Runtime: 2hrs 5mins
Google Play, Amazon Instant
Saving Mr. Banks tells the story of P.L. Travers, the author of Mary Poppins, as she allows Walt Disney and his story men/music men to turn her lovable story into a lovable "Disney" film.
Travers' backstory is essential to understanding her motivation behind Mary Poppins, and her intense desire to protect the story. It turns out Mary Poppins is a far more personal story than the Disney film would indicate. The trailer even gives it away, but it's more about the father than we ever really thought. As the trailer states Mary Poppins does not come to save the children, she comes to help her kids save their father.
Perhaps an escape for himself as much as his children, he tends to play with them in an attempt to encourage their dreams and imagination. It's clear that Travers loves her father and it is clear to her that Disney and his team don't get the point of her story. It takes time for the filmmakers to understand her story, and Travers to come around on the idea of turning it into a "Disney" film. She holds the rights to make the film and dangles it in front of Disney throughout the film, but threatens to walk away if he tries anything she doesn't approve of, which as it turns out is just about everything Disney did with the film. Eventually the lovable songs melt her cold exterior, and they find a way to meet in the middle.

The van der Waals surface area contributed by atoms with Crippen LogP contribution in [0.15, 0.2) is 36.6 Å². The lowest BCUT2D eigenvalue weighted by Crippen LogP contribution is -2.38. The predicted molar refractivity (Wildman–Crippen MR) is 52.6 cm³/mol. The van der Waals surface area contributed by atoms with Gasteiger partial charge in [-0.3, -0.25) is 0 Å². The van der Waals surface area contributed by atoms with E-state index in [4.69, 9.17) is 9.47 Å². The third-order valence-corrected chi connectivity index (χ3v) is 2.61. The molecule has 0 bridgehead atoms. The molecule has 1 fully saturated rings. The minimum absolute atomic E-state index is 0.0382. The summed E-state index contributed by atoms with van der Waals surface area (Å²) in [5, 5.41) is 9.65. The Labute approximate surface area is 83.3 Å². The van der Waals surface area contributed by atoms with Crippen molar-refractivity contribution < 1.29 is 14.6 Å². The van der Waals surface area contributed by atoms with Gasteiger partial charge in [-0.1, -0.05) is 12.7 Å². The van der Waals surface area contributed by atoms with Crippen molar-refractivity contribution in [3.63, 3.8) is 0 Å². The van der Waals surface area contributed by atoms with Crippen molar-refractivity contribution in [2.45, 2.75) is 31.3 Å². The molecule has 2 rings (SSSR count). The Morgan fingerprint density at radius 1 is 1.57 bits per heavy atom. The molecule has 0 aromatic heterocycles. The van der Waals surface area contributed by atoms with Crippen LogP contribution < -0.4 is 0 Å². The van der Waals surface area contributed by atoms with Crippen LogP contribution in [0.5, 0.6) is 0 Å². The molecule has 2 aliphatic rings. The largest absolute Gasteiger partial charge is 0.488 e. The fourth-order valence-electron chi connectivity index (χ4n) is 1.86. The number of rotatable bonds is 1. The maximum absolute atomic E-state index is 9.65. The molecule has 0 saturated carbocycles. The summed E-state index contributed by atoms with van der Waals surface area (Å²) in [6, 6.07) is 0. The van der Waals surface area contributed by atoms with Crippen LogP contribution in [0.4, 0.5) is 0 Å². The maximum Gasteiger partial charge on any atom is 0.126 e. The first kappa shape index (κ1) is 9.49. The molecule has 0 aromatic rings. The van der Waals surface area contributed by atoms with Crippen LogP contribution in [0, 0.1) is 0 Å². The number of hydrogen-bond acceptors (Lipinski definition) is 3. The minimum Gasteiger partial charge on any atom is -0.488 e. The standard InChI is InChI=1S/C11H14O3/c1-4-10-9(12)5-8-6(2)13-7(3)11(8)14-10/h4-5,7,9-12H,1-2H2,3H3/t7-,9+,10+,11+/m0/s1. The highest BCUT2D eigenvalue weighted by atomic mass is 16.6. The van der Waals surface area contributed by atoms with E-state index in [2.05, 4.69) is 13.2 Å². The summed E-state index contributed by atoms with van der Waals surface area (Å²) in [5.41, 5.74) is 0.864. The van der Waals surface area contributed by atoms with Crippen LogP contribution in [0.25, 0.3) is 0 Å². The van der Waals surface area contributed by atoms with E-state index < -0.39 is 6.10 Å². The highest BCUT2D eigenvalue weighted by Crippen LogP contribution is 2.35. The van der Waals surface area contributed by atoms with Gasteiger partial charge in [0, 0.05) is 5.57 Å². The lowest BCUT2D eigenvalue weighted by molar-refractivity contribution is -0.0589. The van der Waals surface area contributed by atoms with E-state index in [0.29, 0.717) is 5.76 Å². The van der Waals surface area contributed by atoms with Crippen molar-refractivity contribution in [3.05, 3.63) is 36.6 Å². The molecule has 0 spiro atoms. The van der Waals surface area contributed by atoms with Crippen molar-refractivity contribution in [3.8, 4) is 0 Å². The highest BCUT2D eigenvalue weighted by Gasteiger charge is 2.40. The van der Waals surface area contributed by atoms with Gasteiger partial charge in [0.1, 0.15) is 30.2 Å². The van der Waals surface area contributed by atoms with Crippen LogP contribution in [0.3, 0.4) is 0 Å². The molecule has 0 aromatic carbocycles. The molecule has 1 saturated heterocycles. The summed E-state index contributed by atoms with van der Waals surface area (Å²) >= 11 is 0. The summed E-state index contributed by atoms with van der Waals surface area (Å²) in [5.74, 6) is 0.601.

We know the film gets made in the end, of course, but getting there gives us an interesting background of the author herself and the motivations behind the story that are simply not clear from the 1964 Disney film.
Saving Mr. Banks, is not a romantic love story (although it may be the love story between a father and daughter), but it follows all the same beats. Girl meets guy. Girl doesn't like guy, she's even a little stiff and boring (although funny). Eventually she warms up to guy's charm, but guy finds a way to blow it and she leaves angrily (possibly hurt). Guy goes after her and makes an impassioned speech to melt her heart and win her back.
It's pretty formulaic in that sense, but that doesn't hurt the film. For a Disney film it has some darker themes, and is certainly an emotional story. The performances are all very strong, Emma Thompson as P.L. Travers is especially good, and although he is good, I couldn't help see Tom Hanks the whole movie instead of Walt Disney.
Although Travers had significant input on the story itself, Disney, ultimately, got his wish to make the film and to make it in his way stylistically. In the same way, this film is made in the modern "Disney" way. It's safe, it's got some humor, and is pretty heartfelt, but it's a solid film worth seeing if you have any interest in Disney, or Mary Poppins and its author.